The short version is: if you want to fix problems, you're going to have to deal with some very serious, expensive, and unsexy solutions. Because life isn't simple, and you can't just bomb your way out of trouble.

[1] See this recent editorial for the argument for switching to the term Da'esh more broadly: http://www.bostonglobe.com/opinion/2014/10/09/words-matter-isis-war-use-daesh/V85GYEuasEEJgrUun0dMUP/story.html

[2] cf, for example, this infographic: http://www.nytimes.com/interactive/2015/09/14/world/middleeast/syria-war-deaths.html

[3] cf, for example, this obituary of a proud French torturer: https://plus.google.com/+YonatanZunger/posts/1PQQQ3XfnYA

[4] cf https://www.youtube.com/watch?v=2B3slX6-_20___This is what an actual informed opinion looks like. Take a close look at how your opinions developed and ask yourself why you think they have merit. If you aren't critically analyzing opinions, you're just another part of the problem, not a solution.

2015-10-28 02:10:08 (0 comments; 0 reshares; 1 +1s; )Open 

The Xbox elite controller is really nice. Sadly the bottom two paddles are uncomfortable to have, so basically play with two paddles instead. I don't find this a huge problem as I mainly only really use two paddles anyway. The sticks feel so good, and the triggers are so smooth. Overall feels high quality and works well. Considering I've torn a chunk of plastic out of my left stick on my old controller, this metal controller should hold up to wear a lot better. 

The Xbox elite controller is really nice. Sadly the bottom two paddles are uncomfortable to have, so basically play with two paddles instead. I don't find this a huge problem as I mainly only really use two paddles anyway. The sticks feel so good, and the triggers are so smooth. Overall feels high quality and works well. Considering I've torn a chunk of plastic out of my left stick on my old controller, this metal controller should hold up to wear a lot better. ___

2015-10-27 22:41:11 (0 comments; 0 reshares; 1 +1s; )Open 

After just under a day with Halo 5, I'm still super excited. Finished campaign on heroic with some friends in around 6 hours. Plenty of reasons to replay though, so not too concerned with hours to smash through it. Story writing was relatively poor, but delivery and visuals were pretty awesome. Plot was decent, been kind of coming for a while for those that read the extended lore. I fully expected the twist even after Halo 4, though I didn't really see the new villain coming. Still, works out fine with the extended universe and overall was a fairly complete story this time around, unlike 4.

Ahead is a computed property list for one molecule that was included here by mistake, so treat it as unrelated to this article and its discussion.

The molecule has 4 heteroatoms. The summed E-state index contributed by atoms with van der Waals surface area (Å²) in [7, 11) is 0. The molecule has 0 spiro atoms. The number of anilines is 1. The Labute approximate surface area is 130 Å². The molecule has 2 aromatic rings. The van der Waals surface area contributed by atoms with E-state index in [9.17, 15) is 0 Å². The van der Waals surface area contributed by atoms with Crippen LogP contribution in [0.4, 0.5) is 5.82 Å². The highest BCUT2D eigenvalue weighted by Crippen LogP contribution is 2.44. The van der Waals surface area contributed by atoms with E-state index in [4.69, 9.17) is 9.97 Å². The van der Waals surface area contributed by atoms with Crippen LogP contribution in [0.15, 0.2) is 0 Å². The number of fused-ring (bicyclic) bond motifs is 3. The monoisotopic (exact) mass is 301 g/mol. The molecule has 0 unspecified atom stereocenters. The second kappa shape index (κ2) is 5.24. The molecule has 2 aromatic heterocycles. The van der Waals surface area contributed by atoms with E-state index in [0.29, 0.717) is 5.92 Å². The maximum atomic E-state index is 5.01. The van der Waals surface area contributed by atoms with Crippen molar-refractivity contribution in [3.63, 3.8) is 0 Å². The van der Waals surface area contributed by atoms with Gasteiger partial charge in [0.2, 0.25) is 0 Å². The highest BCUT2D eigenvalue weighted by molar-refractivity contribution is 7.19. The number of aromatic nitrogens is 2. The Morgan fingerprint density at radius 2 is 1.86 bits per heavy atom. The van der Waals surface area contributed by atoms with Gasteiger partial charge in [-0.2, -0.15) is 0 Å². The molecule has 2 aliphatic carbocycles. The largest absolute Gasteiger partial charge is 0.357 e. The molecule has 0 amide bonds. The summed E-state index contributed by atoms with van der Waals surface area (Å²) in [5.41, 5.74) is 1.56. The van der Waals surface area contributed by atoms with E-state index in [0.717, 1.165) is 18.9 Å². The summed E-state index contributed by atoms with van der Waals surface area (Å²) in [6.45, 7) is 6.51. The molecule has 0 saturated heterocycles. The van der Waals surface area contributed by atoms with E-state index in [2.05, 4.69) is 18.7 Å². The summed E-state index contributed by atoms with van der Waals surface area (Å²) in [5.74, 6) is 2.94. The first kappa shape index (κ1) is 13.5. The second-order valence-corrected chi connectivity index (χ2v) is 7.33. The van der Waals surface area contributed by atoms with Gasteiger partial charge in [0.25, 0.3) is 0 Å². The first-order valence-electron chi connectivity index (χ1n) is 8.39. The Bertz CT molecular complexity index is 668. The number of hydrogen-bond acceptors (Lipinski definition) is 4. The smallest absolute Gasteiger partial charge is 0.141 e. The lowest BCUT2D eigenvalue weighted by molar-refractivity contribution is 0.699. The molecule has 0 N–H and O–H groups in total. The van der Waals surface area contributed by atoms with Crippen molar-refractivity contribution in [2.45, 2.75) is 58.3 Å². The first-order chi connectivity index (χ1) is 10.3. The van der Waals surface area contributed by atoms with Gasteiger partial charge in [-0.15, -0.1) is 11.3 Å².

The real meat and potatoes is the multiplayer. And holy crap is it awesome. Everything plays well, the abilities don't feel like some bullshit like in Destiny, and the guns are so well balanced, I can play with any gun on the ground and know it can win a gunfight if I play my engagements... more »

After just under a day with Halo 5, I'm still super excited. Finished campaign on heroic with some friends in around 6 hours. Plenty of reasons to replay though, so not too concerned with hours to smash through it. Story writing was relatively poor, but delivery and visuals were pretty awesome. Plot was decent, been kind of coming for a while for those that read the extended lore. I fully expected the twist even after Halo 4, though I didn't really see the new villain coming. Still, works out fine with the extended universe and overall was a fairly complete story this time around, unlike 4.

The real meat and potatoes is the multiplayer. And holy crap is it awesome. Everything plays well, the abilities don't feel like some bullshit like in Destiny, and the guns are so well balanced, I can play with any gun on the ground and know it can win a gunfight if I play my engagements correctly. Aim assist is decreased, making individual aim take more skill. Grenades are powerful, but can be outplayed. The maps are a little lacking in visuals, but make up for it in being really well balanced with plenty of ways to play them.

Haven't had any connectivity or lag issues outside my own network. The dedicated servers are working, matchmaking is lightning fast, things are stable. A major game actually launched in 2015 with working servers and no game breaking bugs at launch. I can't believe it. Only other thoughts are gametypes are really lacking right now, and the lack of forge and a file share is unfortunate. Luckily, all these things will be added in the next month or two, and what is available now is well polished and working, which after MCC, I'd rather have what they launch with working, than get everything on disk and nothing works. ___

2015-10-25 18:13:05 (0 comments; 0 reshares; 0 +1s; )Open